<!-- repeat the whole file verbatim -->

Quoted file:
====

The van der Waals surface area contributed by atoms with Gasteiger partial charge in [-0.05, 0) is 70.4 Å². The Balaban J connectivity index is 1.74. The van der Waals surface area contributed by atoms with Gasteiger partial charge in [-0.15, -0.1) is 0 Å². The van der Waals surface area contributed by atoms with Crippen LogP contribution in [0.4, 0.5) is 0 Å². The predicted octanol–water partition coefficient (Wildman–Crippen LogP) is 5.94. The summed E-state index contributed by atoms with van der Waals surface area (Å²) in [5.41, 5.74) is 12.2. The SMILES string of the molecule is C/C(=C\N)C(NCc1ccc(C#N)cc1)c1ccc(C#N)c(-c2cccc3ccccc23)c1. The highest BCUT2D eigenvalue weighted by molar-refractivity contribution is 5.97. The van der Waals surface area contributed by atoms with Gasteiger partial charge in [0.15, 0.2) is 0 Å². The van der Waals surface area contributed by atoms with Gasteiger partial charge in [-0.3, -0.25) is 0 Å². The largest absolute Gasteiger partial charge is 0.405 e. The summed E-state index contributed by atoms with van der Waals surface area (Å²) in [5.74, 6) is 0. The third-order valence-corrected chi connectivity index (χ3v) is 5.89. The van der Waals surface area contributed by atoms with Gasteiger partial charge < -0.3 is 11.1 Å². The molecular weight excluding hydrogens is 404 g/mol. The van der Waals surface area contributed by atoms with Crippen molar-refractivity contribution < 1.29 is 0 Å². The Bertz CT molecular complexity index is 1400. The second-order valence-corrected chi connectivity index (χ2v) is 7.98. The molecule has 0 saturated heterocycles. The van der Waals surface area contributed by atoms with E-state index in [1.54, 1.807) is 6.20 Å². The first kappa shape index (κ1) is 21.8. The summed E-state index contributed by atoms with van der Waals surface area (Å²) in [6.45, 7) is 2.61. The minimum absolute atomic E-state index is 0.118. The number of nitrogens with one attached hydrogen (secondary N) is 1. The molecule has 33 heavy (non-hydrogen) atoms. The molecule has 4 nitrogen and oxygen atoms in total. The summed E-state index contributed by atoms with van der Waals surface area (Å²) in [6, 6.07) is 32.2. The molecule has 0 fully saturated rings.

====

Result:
The van der Waals surface area contributed by atoms with Gasteiger partial charge in [-0.05, 0) is 70.4 Å². The Balaban J connectivity index is 1.74. The van der Waals surface area contributed by atoms with Gasteiger partial charge in [-0.15, -0.1) is 0 Å². The van der Waals surface area contributed by atoms with Crippen LogP contribution in [0.4, 0.5) is 0 Å². The predicted octanol–water partition coefficient (Wildman–Crippen LogP) is 5.94. The summed E-state index contributed by atoms with van der Waals surface area (Å²) in [5.41, 5.74) is 12.2. The SMILES string of the molecule is C/C(=C\N)C(NCc1ccc(C#N)cc1)c1ccc(C#N)c(-c2cccc3ccccc23)c1. The highest BCUT2D eigenvalue weighted by molar-refractivity contribution is 5.97. The van der Waals surface area contributed by atoms with Gasteiger partial charge in [0.15, 0.2) is 0 Å². The van der Waals surface area contributed by atoms with Gasteiger partial charge in [-0.3, -0.25) is 0 Å². The largest absolute Gasteiger partial charge is 0.405 e. The summed E-state index contributed by atoms with van der Waals surface area (Å²) in [5.74, 6) is 0. The third-order valence-corrected chi connectivity index (χ3v) is 5.89. The van der Waals surface area contributed by atoms with Gasteiger partial charge < -0.3 is 11.1 Å². The molecular weight excluding hydrogens is 404 g/mol. The van der Waals surface area contributed by atoms with Crippen molar-refractivity contribution < 1.29 is 0 Å². The Bertz CT molecular complexity index is 1400. The second-order valence-corrected chi connectivity index (χ2v) is 7.98. The molecule has 0 saturated heterocycles. The van der Waals surface area contributed by atoms with E-state index in [1.54, 1.807) is 6.20 Å². The first kappa shape index (κ1) is 21.8. The summed E-state index contributed by atoms with van der Waals surface area (Å²) in [6.45, 7) is 2.61. The minimum absolute atomic E-state index is 0.118. The number of nitrogens with one attached hydrogen (secondary N) is 1. The molecule has 33 heavy (non-hydrogen) atoms. The molecule has 4 nitrogen and oxygen atoms in total. The summed E-state index contributed by atoms with van der Waals surface area (Å²) in [6, 6.07) is 32.2. The molecule has 0 fully saturated rings.